From Monday 23 March, Transport for London (TfL) has suspended all road user charging schemes in the capital until further notice.
The Mayor of London, Sadiq Khan, has asked for this move to ensure London's critical workers, particularly those in the NHS, are able to travel round London as easily as possible during this national emergency. It also supports the supply chain, the effort to keep supermarkets fully stocked and the city's continued operation.
Government advice is that people need to limit social contact and travel should only be undertaken if absolutely necessary. The roads need to be kept clear for the emergency services and critical workers who need to get around by car. Drivers are asked to consider the wider implications when thinking about using their vehicles.
To keep the public transport network running, TfL has reduced the number of stations open and are ensuring they are appropriately staffed.
For some critical workers, in the current circumstances, driving to work will be the simplest option, which is why the charges have been lifted.
To further support vital hospital staff getting into work during these challenging times, NHS workers will be given a code that waives the 24-hour access fee for Santander Cycles, meaning any journey under 30 minutes is free. In addition to free access, docking stations near hospitals are being prioritised to ensure there is a regular supply of bikes for medical staff to use.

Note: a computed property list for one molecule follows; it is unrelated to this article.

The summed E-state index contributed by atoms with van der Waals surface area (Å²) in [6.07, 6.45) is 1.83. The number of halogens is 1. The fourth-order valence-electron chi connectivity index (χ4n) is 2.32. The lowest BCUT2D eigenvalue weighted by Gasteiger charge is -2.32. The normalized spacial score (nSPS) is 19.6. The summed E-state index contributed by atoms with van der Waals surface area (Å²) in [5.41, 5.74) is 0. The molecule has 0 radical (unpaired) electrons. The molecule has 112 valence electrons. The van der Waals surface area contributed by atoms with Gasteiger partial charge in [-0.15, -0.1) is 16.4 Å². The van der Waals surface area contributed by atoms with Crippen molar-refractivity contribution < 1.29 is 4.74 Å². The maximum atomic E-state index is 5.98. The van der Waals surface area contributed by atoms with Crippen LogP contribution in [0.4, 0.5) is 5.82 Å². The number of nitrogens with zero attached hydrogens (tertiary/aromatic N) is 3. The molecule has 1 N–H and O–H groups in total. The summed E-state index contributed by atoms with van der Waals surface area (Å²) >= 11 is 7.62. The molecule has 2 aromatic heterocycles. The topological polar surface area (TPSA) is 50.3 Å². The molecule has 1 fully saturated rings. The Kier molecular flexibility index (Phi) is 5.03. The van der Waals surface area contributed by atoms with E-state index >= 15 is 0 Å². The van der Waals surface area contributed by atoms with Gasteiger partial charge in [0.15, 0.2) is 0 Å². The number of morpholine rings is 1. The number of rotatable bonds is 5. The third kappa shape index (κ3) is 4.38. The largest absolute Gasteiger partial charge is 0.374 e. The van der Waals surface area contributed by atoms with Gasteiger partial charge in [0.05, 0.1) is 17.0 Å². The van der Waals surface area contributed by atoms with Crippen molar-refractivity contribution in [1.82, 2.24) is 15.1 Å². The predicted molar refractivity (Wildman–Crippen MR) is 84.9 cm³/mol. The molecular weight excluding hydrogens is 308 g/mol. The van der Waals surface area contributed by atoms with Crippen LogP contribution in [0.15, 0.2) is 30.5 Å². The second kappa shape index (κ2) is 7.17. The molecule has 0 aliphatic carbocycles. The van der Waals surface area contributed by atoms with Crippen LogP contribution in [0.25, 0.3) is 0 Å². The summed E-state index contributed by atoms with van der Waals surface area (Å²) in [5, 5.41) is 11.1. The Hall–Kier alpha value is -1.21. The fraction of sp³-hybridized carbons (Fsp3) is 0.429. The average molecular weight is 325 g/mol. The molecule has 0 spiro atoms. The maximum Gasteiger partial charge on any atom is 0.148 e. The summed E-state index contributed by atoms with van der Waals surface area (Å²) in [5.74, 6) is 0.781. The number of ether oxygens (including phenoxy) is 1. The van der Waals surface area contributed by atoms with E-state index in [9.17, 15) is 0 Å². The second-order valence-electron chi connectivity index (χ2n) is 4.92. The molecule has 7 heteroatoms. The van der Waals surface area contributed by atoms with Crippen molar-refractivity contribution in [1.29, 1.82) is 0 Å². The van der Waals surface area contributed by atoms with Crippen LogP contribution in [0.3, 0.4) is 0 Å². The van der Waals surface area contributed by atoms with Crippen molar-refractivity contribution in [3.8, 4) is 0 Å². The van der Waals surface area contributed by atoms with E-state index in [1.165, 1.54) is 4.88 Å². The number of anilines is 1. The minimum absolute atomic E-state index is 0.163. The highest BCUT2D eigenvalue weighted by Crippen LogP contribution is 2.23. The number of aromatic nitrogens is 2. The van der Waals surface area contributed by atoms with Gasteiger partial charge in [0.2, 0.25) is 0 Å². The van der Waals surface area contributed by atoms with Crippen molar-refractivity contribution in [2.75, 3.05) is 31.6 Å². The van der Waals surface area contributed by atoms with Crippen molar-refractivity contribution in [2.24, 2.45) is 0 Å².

The Mayor of London, Sadiq Khan, said: "This is not an invitation to take to your cars. To save lives we need the roads clear for ambulances, doctors, nurses and other critical workers. This is an unprecedented time and I know Londoners are doing everything they can to look after each other. I continue to urge all Londoners to follow the advice of public health authorities and not leave their homes unless it is absolutely essential."
Paul Cowperthwaite, TfL's General Manager of Road User Charging, said: "What we are seeing through this crisis is that London's critical workforce is wider than just the core emergency services. Emergency services workers are absolutely fundamental to our response, but supermarket workers, utilities engineers, refuse collectors, and many more, also need to be able to travel to keep the city functioning. This is why we have temporarily suspended road user charging in the capital."
Road Haulage Association Chief Executive, Richard Burnett, said most trucks going into London will still be LEZ and ULEZ compliant, but the move offers firms the flexibility to use other vehicles, including vans, if and when there are driver gaps as the pandemic unfolds. “Keeping our supply chains resilient will be key in ensuring businesses can continue to function during the crisis. It’s the right thing that firms have the confidence to call in other contractors to move their goods into the capital at short notice and not worry about LEZ and ULEZ charges.